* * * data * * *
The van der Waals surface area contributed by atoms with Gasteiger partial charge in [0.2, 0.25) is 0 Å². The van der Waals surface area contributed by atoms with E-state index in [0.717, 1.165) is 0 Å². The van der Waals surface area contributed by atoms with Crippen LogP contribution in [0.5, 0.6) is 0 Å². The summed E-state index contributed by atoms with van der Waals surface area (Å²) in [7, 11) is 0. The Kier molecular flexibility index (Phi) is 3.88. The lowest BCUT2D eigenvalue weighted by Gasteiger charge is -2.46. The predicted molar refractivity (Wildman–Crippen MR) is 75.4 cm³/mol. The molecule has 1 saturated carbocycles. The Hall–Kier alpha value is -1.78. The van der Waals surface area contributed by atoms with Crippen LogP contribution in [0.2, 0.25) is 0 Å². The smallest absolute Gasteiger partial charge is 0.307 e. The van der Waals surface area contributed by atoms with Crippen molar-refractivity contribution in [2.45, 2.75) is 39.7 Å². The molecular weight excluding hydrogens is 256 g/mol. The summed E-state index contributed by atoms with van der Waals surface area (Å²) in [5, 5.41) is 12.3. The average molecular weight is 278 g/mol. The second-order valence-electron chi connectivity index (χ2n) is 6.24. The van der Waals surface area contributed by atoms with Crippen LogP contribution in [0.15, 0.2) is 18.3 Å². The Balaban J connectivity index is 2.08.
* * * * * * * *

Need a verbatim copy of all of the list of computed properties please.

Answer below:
The van der Waals surface area contributed by atoms with Gasteiger partial charge in [0.2, 0.25) is 0 Å². The van der Waals surface area contributed by atoms with E-state index in [0.717, 1.165) is 0 Å². The van der Waals surface area contributed by atoms with Crippen LogP contribution in [0.5, 0.6) is 0 Å². The summed E-state index contributed by atoms with van der Waals surface area (Å²) in [7, 11) is 0. The Kier molecular flexibility index (Phi) is 3.88. The lowest BCUT2D eigenvalue weighted by Gasteiger charge is -2.46. The predicted molar refractivity (Wildman–Crippen MR) is 75.4 cm³/mol. The molecule has 1 saturated carbocycles. The Hall–Kier alpha value is -1.78. The van der Waals surface area contributed by atoms with Crippen LogP contribution in [0.2, 0.25) is 0 Å². The smallest absolute Gasteiger partial charge is 0.307 e. The van der Waals surface area contributed by atoms with Crippen molar-refractivity contribution in [2.45, 2.75) is 39.7 Å². The molecular weight excluding hydrogens is 256 g/mol. The summed E-state index contributed by atoms with van der Waals surface area (Å²) in [5, 5.41) is 12.3. The average molecular weight is 278 g/mol. The second-order valence-electron chi connectivity index (χ2n) is 6.24. The van der Waals surface area contributed by atoms with Crippen LogP contribution in [0.15, 0.2) is 18.3 Å². The Balaban J connectivity index is 2.08.